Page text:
From sandy beaches to sand traps, S. Carolina's Myrtle Beach has it all

MYRTLE BEACH, S.C. - You love to golf. Your wife and children love to swim and have fun at the beach. Maybe she loves to golf and you love the beach.
Norwalk Reflector Staff
Jul 25, 2010

 

MYRTLE BEACH, S.C. - You love to golf. Your wife and children love to swim and have fun at the beach.

Maybe she loves to golf and you love the beach.

No matter. The question is this: Where can you go on vacation to make everybody happy?

Try Myrtle Beach, S.C. otherwise knows as the "Grand Strand."

About 700 miles to the south and east, Myrtle Beach supplies miles of beaches and endless golf courses.

Sand. Sun. Sensational.

The Grand Strand has it all malls, outlets, boutiques, bargain warehouses and specialty shops. A shopper's dream begins with miles of boardwalk stores, hundreds of specialty shops, plenty of factory outlet stores and numerous restaurants. In addition, flea markets, beachwear and souvenir stores, art galleries, furniture and interior design stores and hundreds of unique shops are sure to satisfy any shopper's appetite.

North Ocean Boulevard is the heart of downtown Myrtle Beach. Hotels. Restaurants. Shops plenty of shops. You want a T-shirt? How about five for $10? Not to mention hats, blankets, shorts, flip-flops and much, much more.

At night the younger people take over the street. It's a modern-day American Graffiti, or Main Street Norwalk in the '70s. Cruisin ... all night long. When you get to one end, you turn around and go the other way.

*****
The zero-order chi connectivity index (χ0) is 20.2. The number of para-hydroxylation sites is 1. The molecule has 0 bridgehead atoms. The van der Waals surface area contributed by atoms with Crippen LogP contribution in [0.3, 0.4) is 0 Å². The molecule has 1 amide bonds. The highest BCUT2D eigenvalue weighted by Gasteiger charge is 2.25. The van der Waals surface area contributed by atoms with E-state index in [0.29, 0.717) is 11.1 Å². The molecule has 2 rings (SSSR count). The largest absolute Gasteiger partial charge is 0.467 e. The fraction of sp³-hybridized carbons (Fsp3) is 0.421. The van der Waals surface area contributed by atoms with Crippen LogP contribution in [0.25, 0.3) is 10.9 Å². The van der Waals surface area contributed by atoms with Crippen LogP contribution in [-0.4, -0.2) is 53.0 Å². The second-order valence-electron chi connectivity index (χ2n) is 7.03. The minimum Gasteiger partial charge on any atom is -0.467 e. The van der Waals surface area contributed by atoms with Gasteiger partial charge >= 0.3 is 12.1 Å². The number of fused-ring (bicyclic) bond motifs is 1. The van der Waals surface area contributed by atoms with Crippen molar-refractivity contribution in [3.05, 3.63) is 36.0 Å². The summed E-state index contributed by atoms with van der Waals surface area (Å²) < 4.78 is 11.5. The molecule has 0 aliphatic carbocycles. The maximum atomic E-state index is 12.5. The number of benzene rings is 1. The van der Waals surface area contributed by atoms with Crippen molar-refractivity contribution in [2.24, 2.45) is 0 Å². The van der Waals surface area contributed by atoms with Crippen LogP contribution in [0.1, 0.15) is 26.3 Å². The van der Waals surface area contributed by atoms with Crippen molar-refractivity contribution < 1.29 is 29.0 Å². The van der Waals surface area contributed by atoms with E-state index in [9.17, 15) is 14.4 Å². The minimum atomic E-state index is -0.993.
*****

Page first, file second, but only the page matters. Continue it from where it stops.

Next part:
Rooms are very reasonable. We spent spring break in Myrtle Beach and the room was about $60 a night. It promised a view of the ocean and with a little effort you could see some water. Summer rates, of course, are higher.

Norwalk veterinarian Dr. Jim Lonz is an avid golfer and he said it doesn't get much better than Myrtle Beach.

"I think there are about 60 courses within the vicinity of a 10-mile radius," Lonz said. "We didn't make it down this year, but we have gone the last four or five years ... a group of about 20 of us.

"We play anywhere from 27 to 36 holes a day. That's from sun up to sun down."

To a golf junkie, that's like dying and going to heaven.

"I think the population of Myrtle Beach is something like 20,000, then it swells to about 150,000 during the golfing season," Lonz said. "And the prices are pretty reasonable."

For those who don't like to golf, the area has much more to offer.

Myrtle Beach was incorporated as a town in 1938 and became a city in 1957. Its name comes from the wax myrtle, a shrub that grows abundantly in the area. The city's 25,000 permanent residents welcome millions of visitors throughout the year.

History records that the first tourists here were a party of Spaniards from Hispaniola, who landed about 50 miles north of present-day Myrtle Beach in 1526 and eventually established the first European settlement in the U.S. about 30 miles to the south. That settlement, San Miguel de Cauldape, was abandoned the following year, though, and the group returned to Hispaniola.

In the next three centuries, the region's population grew, but slowly. In the late 1800s and early 1900s, people began to "vacation" here, though it was quite rustic. Houses and camps were sparse, and there were only few permanent residents at the turn of the century. But, drawn by the ocean, sand and trees, people began to call Myrtle Beach "home" as the 1900s progressed.

Today, Myrtle Beach is a well known destination for vacationers from around the world. According to the 2000 Census, the city is at the heart of the 13th fastest growing metropolitan area in the United States.